Narrative of Le Moyne



The Spaniards, having made several disastrous expeditions into Florida, had left it for a time unmolested. The French Protestants, attempting to colonize under Ribaud, built Charlefort at Port Royal in 1562, and Fort Caroline under Laudonniere, at the River May (now St. John’s, Florida), in 1564. The former was abandoned, leaving no traces but a few French names, which still designate the spot ; the latter, exciting the jealousy and religious indignation of the Spaniards (for the two nations were at peace), was assaulted and taken by them under Menendez, who afterwards founded St. Augustine, somewhat farther south.

These heliotypes are copies of engravings from original drawings by Le Moyne, surnamed Le Morgues, sent by the French Government to accompany the Huguenot expedition under Laudonniere. Having’escaped the massacre by the Spaniards at Fort Caroline, the artist lived for a time in England, where he died ; and his widow sold his manuscripts and drawings to De Bry.

Hakluyt having long ago published an English translation of the relations of Ribaud and Laudonniere, it would seem superfluous to reproduce them here. The drawings are worth perusal from the information they give of the habits of the aborigines three hundred years ago, as well as the arms and costumes of the Europeans of the same period, and give sufficient evidence that the artist visited the country. For instance, no one not familiar with alligators could have represented them with so much accuracy, though in the lapse of three hundred years they appear to have deteriorated in size.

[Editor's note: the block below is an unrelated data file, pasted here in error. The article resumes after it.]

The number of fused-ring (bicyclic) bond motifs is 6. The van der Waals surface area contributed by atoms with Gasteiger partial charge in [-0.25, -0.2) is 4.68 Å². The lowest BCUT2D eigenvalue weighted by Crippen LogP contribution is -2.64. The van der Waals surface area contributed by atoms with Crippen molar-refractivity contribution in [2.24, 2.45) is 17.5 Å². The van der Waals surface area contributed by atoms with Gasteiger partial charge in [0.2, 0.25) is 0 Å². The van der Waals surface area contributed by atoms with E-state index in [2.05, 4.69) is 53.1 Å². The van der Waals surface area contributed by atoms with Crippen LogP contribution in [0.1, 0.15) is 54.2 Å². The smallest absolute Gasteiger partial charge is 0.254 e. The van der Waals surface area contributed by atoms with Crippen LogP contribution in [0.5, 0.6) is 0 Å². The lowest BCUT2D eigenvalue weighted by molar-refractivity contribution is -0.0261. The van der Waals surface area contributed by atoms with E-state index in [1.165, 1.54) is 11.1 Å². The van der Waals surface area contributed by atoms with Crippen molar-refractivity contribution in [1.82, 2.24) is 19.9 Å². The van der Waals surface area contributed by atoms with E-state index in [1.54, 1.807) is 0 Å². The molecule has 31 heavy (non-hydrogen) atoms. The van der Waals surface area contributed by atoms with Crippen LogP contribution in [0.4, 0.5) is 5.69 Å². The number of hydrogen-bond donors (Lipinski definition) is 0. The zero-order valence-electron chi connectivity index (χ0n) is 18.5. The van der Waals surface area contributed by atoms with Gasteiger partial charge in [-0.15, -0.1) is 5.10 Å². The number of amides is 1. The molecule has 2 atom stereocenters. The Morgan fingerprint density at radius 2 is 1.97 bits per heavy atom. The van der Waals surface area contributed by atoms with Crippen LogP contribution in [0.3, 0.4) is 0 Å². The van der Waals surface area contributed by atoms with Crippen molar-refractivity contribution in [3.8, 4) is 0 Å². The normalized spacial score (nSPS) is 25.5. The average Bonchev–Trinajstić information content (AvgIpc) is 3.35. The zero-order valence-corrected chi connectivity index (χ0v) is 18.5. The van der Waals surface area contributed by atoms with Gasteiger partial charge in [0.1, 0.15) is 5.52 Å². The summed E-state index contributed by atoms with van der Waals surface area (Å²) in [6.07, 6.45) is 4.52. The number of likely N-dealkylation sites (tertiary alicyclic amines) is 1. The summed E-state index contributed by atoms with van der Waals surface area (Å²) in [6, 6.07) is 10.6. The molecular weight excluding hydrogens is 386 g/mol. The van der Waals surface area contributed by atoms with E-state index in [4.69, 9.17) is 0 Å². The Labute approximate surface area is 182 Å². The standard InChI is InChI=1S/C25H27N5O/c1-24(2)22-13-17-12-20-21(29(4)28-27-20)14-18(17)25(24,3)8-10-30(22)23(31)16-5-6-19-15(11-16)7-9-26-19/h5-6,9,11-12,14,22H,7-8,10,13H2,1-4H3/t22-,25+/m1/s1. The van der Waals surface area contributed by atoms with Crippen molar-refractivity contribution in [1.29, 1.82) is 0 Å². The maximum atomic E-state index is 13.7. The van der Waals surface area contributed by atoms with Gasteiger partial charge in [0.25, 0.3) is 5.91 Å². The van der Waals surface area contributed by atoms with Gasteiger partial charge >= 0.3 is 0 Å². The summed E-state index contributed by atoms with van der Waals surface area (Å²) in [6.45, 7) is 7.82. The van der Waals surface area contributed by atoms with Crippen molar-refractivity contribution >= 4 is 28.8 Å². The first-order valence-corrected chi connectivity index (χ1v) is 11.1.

-William Appleton, 1875

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3 thoughts on “Narrative of Le Moyne

  1. […] Narrative of Le Moyne (1859 English translation of Le Moyne’s writings about Florida) Learn more about the ancient Native American civilizations of Florida at our sister site, Learn more about Le Moyne and the French explorations in the southeastern U.S. with the following books & videos: […]

  2. […] likelihood that Fontaneda actually visited Fort Caroline. Le Moyne includes in his accounts an episode where he has two Spanish castaways living among the Indians brought to the fort. They stated they […]

  3. […] “All the troops being now on board, a fair wind for an hour or two was all that was needed to bring us up with the enemy ; but just as the anchors were about to be weighed the wind changed, and blew directly against us, exactly from the point where the enemy were, for two whole days and nights, while we waited for it to become fair.” Narrative of Le Moyne […]